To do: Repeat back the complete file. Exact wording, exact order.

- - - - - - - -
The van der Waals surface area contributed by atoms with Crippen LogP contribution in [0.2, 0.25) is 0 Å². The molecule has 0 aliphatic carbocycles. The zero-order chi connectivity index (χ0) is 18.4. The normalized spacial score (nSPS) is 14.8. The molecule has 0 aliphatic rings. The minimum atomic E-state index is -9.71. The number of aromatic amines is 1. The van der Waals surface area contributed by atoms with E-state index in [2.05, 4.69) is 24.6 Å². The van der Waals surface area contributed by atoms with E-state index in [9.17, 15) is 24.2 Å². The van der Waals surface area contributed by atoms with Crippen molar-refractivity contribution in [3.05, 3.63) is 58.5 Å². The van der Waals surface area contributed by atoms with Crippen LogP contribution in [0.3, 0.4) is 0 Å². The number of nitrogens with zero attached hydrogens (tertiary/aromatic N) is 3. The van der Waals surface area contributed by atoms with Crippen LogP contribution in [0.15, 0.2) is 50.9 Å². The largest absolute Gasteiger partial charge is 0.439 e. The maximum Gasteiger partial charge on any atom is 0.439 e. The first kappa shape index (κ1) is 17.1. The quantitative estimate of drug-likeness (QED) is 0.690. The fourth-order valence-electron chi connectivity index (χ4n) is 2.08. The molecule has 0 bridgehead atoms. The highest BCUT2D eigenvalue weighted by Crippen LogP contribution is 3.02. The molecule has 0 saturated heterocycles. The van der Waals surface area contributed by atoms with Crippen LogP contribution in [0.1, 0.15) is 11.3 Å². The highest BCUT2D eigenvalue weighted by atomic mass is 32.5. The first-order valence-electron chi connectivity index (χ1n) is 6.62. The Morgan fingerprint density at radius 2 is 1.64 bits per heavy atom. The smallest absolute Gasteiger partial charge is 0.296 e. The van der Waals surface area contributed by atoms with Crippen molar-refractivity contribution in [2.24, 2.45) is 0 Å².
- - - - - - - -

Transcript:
The van der Waals surface area contributed by atoms with Crippen LogP contribution in [0.2, 0.25) is 0 Å². The molecule has 0 aliphatic carbocycles. The zero-order chi connectivity index (χ0) is 18.4. The normalized spacial score (nSPS) is 14.8. The molecule has 0 aliphatic rings. The minimum atomic E-state index is -9.71. The number of aromatic amines is 1. The van der Waals surface area contributed by atoms with E-state index in [2.05, 4.69) is 24.6 Å². The van der Waals surface area contributed by atoms with E-state index in [9.17, 15) is 24.2 Å². The van der Waals surface area contributed by atoms with Crippen molar-refractivity contribution in [3.05, 3.63) is 58.5 Å². The van der Waals surface area contributed by atoms with Crippen LogP contribution in [0.3, 0.4) is 0 Å². The number of nitrogens with zero attached hydrogens (tertiary/aromatic N) is 3. The van der Waals surface area contributed by atoms with Crippen LogP contribution in [0.15, 0.2) is 50.9 Å². The largest absolute Gasteiger partial charge is 0.439 e. The maximum Gasteiger partial charge on any atom is 0.439 e. The first kappa shape index (κ1) is 17.1. The quantitative estimate of drug-likeness (QED) is 0.690. The fourth-order valence-electron chi connectivity index (χ4n) is 2.08. The molecule has 0 bridgehead atoms. The highest BCUT2D eigenvalue weighted by Crippen LogP contribution is 3.02. The molecule has 0 saturated heterocycles. The van der Waals surface area contributed by atoms with Crippen LogP contribution in [0.1, 0.15) is 11.3 Å². The highest BCUT2D eigenvalue weighted by atomic mass is 32.5. The first-order valence-electron chi connectivity index (χ1n) is 6.62. The Morgan fingerprint density at radius 2 is 1.64 bits per heavy atom. The smallest absolute Gasteiger partial charge is 0.296 e. The van der Waals surface area contributed by atoms with Crippen molar-refractivity contribution in [2.24, 2.45) is 0 Å².